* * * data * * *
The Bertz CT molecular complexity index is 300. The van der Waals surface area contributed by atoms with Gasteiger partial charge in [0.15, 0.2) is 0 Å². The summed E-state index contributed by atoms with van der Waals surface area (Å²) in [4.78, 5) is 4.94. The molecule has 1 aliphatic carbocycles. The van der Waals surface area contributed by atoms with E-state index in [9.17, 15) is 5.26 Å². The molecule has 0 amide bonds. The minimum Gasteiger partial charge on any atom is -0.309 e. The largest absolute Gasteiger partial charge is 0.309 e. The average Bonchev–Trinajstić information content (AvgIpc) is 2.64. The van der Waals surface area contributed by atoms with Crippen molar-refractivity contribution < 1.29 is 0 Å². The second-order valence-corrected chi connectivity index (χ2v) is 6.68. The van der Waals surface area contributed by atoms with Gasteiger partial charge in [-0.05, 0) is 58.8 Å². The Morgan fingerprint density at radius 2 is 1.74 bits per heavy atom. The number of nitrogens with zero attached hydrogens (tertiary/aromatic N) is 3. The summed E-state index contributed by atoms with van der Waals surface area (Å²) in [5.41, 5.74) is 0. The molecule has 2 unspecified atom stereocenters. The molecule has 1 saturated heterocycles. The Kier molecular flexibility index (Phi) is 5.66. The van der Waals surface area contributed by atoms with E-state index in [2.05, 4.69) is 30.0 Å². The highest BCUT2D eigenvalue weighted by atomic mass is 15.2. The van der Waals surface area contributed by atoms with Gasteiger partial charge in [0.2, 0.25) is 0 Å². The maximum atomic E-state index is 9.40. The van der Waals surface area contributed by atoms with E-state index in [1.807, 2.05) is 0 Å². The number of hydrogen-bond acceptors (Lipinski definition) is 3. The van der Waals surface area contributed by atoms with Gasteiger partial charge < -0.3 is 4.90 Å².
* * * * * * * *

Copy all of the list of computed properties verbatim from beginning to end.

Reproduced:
The Bertz CT molecular complexity index is 300. The van der Waals surface area contributed by atoms with Gasteiger partial charge in [0.15, 0.2) is 0 Å². The summed E-state index contributed by atoms with van der Waals surface area (Å²) in [4.78, 5) is 4.94. The molecule has 1 aliphatic carbocycles. The van der Waals surface area contributed by atoms with E-state index in [9.17, 15) is 5.26 Å². The molecule has 0 amide bonds. The minimum Gasteiger partial charge on any atom is -0.309 e. The largest absolute Gasteiger partial charge is 0.309 e. The average Bonchev–Trinajstić information content (AvgIpc) is 2.64. The van der Waals surface area contributed by atoms with Crippen molar-refractivity contribution < 1.29 is 0 Å². The second-order valence-corrected chi connectivity index (χ2v) is 6.68. The van der Waals surface area contributed by atoms with Gasteiger partial charge in [-0.05, 0) is 58.8 Å². The Morgan fingerprint density at radius 2 is 1.74 bits per heavy atom. The number of nitrogens with zero attached hydrogens (tertiary/aromatic N) is 3. The summed E-state index contributed by atoms with van der Waals surface area (Å²) in [5.41, 5.74) is 0. The molecule has 2 unspecified atom stereocenters. The molecule has 1 saturated heterocycles. The Kier molecular flexibility index (Phi) is 5.66. The van der Waals surface area contributed by atoms with E-state index in [2.05, 4.69) is 30.0 Å². The highest BCUT2D eigenvalue weighted by atomic mass is 15.2. The van der Waals surface area contributed by atoms with Gasteiger partial charge in [0.2, 0.25) is 0 Å². The maximum atomic E-state index is 9.40. The van der Waals surface area contributed by atoms with E-state index in [1.807, 2.05) is 0 Å². The number of hydrogen-bond acceptors (Lipinski definition) is 3. The van der Waals surface area contributed by atoms with Gasteiger partial charge < -0.3 is 4.90 Å².